"YE MUST BE BORN AGAIN"

TWICE-BORN
MEN

TRUE
CONVERSION
RECORDS OF
~100 WELL - KNOWN
MEN IN ALL
RANKS OF LIFE

Compiled by
HY. PICKERING

A World Renowned Scientist

MICHAEL FARADAY, D.C.L., Scientist, Inventor,
         Philosopher, and Author.   Some minds have a
strong bent for experiment.   They are of the type that
will receive nothing without proof, but will be for ever
probing into unknown things, and always asking "Why?"
The world is in deep debt to such minds; it possesses
many of its comforts and advantages because of their
researches.
   Scarcely an invention, a discovery, a marked advance
in any of the fields of human knowledge has been made
apart from the industrious investigation of such minds.
Michael Faraday possessed such a mind.   In his own field,
that of experimental physics, his was perhaps the acutest
and most original mind of our later times.   Yet it is not
generally known that he made a great discovery in a realm
other than that of physics.   He found there was one
spacious field where experiment was useless, a region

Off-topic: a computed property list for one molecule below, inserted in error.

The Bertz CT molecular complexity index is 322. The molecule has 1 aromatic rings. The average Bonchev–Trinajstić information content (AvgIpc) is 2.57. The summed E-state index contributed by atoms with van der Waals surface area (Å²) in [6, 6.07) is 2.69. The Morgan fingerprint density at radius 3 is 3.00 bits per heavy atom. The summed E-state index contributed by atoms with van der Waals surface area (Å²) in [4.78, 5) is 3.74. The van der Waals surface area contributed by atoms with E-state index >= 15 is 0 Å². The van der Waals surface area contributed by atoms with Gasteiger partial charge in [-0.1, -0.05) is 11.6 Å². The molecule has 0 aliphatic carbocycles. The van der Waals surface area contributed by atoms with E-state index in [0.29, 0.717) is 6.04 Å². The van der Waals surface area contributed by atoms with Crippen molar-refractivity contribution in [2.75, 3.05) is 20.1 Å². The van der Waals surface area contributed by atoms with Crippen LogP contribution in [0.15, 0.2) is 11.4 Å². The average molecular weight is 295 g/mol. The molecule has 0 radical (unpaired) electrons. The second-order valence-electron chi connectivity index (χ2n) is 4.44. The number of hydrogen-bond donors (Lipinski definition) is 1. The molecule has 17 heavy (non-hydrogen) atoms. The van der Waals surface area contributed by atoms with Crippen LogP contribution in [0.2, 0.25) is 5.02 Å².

where the most capacious intellect must stoop to a very
humbling thing--where, childlike, it must accept what it
is told, apart from external proofs, or remain permanently
ignorant of all the truth lying within that realm.
   Faraday's biographer was so astonished at the great
scientist's simplicity in the field of inquiry concerning
man's relations with his Maker, that he wondered whether
he had erected a kind of partition in his brain, on one side
of which he kept his scientific inquiries, and on the other
his religious beliefs.
   Faraday's own explanation is worthy to be earnestly
pondered.   He says: "The ways are infinite in which man
occupies his thoughts about the fears or hopes or expecta-
tion of a future life.   I believe that the truth of that
future cannot be brought to his knowledge by any exertion
of his mental powers, however exalted they may be; that
it is made known to him by other teaching than his own,
and is received through simple belief of the testimony
given."
  What this testimony is may be known by the fact
that Faraday rejoiced in that preaching which "boldly
contended for the ancient faith that the bare death of Jesus
Christ, without a deed or thought on the part of man, is

sufficient to present the chief of sinners spotless before
God."

   When he came to die he was asked what his speculations
were as to the future, and he replied that he did not rest
on speculations, but on certainties, and quoted that grand
Scripture: "I know whom I have believed, and am per-
suaded that [H]e is able to keep that which I have committed
unto [H]im against that day"
(2 Tim. 1. 12).

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